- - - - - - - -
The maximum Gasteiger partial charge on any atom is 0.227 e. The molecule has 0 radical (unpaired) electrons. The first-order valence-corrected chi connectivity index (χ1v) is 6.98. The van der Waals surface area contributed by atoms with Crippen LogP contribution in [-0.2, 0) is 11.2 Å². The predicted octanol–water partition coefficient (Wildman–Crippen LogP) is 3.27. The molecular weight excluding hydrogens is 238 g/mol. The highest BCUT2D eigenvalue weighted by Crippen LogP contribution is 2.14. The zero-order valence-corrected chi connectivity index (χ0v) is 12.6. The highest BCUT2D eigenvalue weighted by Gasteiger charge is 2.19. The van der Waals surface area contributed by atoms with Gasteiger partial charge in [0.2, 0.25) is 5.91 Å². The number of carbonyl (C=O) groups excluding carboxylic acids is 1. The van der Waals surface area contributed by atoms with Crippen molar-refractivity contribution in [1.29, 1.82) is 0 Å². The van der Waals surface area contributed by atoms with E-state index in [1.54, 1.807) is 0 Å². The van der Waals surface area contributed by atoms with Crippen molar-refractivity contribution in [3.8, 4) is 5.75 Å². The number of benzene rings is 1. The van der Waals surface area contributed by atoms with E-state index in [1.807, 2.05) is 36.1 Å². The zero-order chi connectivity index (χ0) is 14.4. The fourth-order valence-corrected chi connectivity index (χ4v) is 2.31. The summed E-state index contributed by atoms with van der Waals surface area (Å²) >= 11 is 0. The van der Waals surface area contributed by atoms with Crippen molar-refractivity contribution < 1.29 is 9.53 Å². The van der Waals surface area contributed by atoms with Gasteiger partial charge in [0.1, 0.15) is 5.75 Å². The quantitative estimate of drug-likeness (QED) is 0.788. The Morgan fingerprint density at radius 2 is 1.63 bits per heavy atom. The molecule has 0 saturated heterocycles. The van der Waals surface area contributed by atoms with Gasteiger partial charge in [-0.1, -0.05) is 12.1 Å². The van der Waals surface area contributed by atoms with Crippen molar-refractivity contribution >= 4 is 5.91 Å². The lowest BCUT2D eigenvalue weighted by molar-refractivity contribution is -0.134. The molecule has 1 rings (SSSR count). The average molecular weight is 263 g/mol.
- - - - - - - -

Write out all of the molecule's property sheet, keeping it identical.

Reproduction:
The maximum Gasteiger partial charge on any atom is 0.227 e. The molecule has 0 radical (unpaired) electrons. The first-order valence-corrected chi connectivity index (χ1v) is 6.98. The van der Waals surface area contributed by atoms with Crippen LogP contribution in [-0.2, 0) is 11.2 Å². The predicted octanol–water partition coefficient (Wildman–Crippen LogP) is 3.27. The molecular weight excluding hydrogens is 238 g/mol. The highest BCUT2D eigenvalue weighted by Crippen LogP contribution is 2.14. The zero-order valence-corrected chi connectivity index (χ0v) is 12.6. The highest BCUT2D eigenvalue weighted by Gasteiger charge is 2.19. The van der Waals surface area contributed by atoms with Gasteiger partial charge in [0.2, 0.25) is 5.91 Å². The number of carbonyl (C=O) groups excluding carboxylic acids is 1. The van der Waals surface area contributed by atoms with Crippen molar-refractivity contribution in [1.29, 1.82) is 0 Å². The van der Waals surface area contributed by atoms with E-state index in [1.54, 1.807) is 0 Å². The van der Waals surface area contributed by atoms with Crippen molar-refractivity contribution in [3.8, 4) is 5.75 Å². The number of benzene rings is 1. The van der Waals surface area contributed by atoms with E-state index in [1.807, 2.05) is 36.1 Å². The zero-order chi connectivity index (χ0) is 14.4. The fourth-order valence-corrected chi connectivity index (χ4v) is 2.31. The summed E-state index contributed by atoms with van der Waals surface area (Å²) >= 11 is 0. The van der Waals surface area contributed by atoms with Crippen molar-refractivity contribution < 1.29 is 9.53 Å². The van der Waals surface area contributed by atoms with Gasteiger partial charge in [0.1, 0.15) is 5.75 Å². The quantitative estimate of drug-likeness (QED) is 0.788. The Morgan fingerprint density at radius 2 is 1.63 bits per heavy atom. The molecule has 0 saturated heterocycles. The van der Waals surface area contributed by atoms with Gasteiger partial charge in [-0.1, -0.05) is 12.1 Å². The van der Waals surface area contributed by atoms with Crippen molar-refractivity contribution >= 4 is 5.91 Å². The lowest BCUT2D eigenvalue weighted by molar-refractivity contribution is -0.134. The molecule has 1 rings (SSSR count). The average molecular weight is 263 g/mol.